So, what is a dog in a courtroom all about? For some of the children who come to Small Talk for a forensic interview, court may become a part of their lives. Most children have never seen the inside of a courtroom, let alone testified in one. Testifying can be a stressful and scary experience, especially for a child. Having a dog, such as Preston, available to go through the court process with a child is an added layer of support.
One morning, a young girl was waiting to testify at the courthouse. As soon as she saw Preston enter the room, her face lit up. There was an unusually long wait that day and the young girl spent the entirety of that time by Preston's side, playing with and petting him. When it was time for her to testify, she became nervous and began to cry. The young girl was reminded that Preston would be there with her every step of the way and she bravely entered the courtroom. She answered the questions asked of her and every so often reached down to pet Preston. Before leaving the courthouse that day, the young girl got her picture taken with Preston and they parted ways with the agreement that Preston would see her at the next court date.
On another day, Preston had been requested for a meeting with a young woman who was preparing to testify. While discussing the case, the young woman became visibly upset and began to cry. Preston immediately sprang up and walked over to where she was sitting. He continued to nudge her hand with his nose until she began to pet him. The young woman spent time petting him and when she had stopped crying, Preston laid at her feet. At the end of the meeting, all who were present marveled at Preston’s innate understanding of the young woman’s need for comfort in that moment that she had started to cry.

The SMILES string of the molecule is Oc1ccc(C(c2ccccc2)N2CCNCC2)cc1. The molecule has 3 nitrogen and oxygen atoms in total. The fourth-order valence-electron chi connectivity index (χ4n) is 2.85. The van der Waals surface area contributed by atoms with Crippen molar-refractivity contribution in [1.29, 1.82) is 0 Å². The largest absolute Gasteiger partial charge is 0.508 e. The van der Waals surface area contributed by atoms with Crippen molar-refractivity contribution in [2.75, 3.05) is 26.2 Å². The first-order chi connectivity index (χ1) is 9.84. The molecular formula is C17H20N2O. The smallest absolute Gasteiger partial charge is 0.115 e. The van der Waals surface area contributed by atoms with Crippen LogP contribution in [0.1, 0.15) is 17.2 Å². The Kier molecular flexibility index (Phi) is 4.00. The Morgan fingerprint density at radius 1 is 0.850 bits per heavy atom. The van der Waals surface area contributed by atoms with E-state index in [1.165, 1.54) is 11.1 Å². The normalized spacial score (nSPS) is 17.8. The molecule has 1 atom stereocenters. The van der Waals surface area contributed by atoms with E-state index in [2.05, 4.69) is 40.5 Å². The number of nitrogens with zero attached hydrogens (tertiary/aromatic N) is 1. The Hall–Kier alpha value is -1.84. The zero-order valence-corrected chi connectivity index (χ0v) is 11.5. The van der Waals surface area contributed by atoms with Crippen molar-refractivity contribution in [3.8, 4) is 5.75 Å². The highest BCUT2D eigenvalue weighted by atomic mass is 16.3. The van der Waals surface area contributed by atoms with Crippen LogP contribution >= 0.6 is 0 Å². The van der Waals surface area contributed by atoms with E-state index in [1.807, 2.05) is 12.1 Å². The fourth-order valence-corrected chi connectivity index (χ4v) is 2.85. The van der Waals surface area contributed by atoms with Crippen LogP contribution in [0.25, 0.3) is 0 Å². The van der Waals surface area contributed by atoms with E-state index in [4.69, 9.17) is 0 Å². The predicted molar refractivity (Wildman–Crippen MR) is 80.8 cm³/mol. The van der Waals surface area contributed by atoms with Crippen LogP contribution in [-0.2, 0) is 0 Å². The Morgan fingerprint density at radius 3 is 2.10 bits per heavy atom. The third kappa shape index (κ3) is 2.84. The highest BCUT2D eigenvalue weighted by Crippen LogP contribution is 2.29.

The use of canine advocates in court is becoming increasingly common in cases involving child abuse. Either the county prosecutor’s office or the local Children’s Advocacy Center may have a canine advocate available. If not, a canine advocate from another county can sometimes be requested. From there, it is important for the prosecuting attorney to gain permission from the judge to have the dog present in the courtroom. The judges of Ingham County, who we are lucky enough to work with at Small Talk, have been nothing short of supportive of the needs of the children involved in these cases.
Once in the courtroom, the canine advocate’s job is to lay quietly at the child’s feet as they are testifying on the witness stand. The canine advocate provides comfort and emotional support, as well as an increased sense of safety and security. Imagine the difference between being on the stand alone and being up there with a calm, cuddly dog. It’s easy to see the world of difference that can make for a child or teen sharing about a traumatic experience.
To learn more about canine advocates in Michigan, click here
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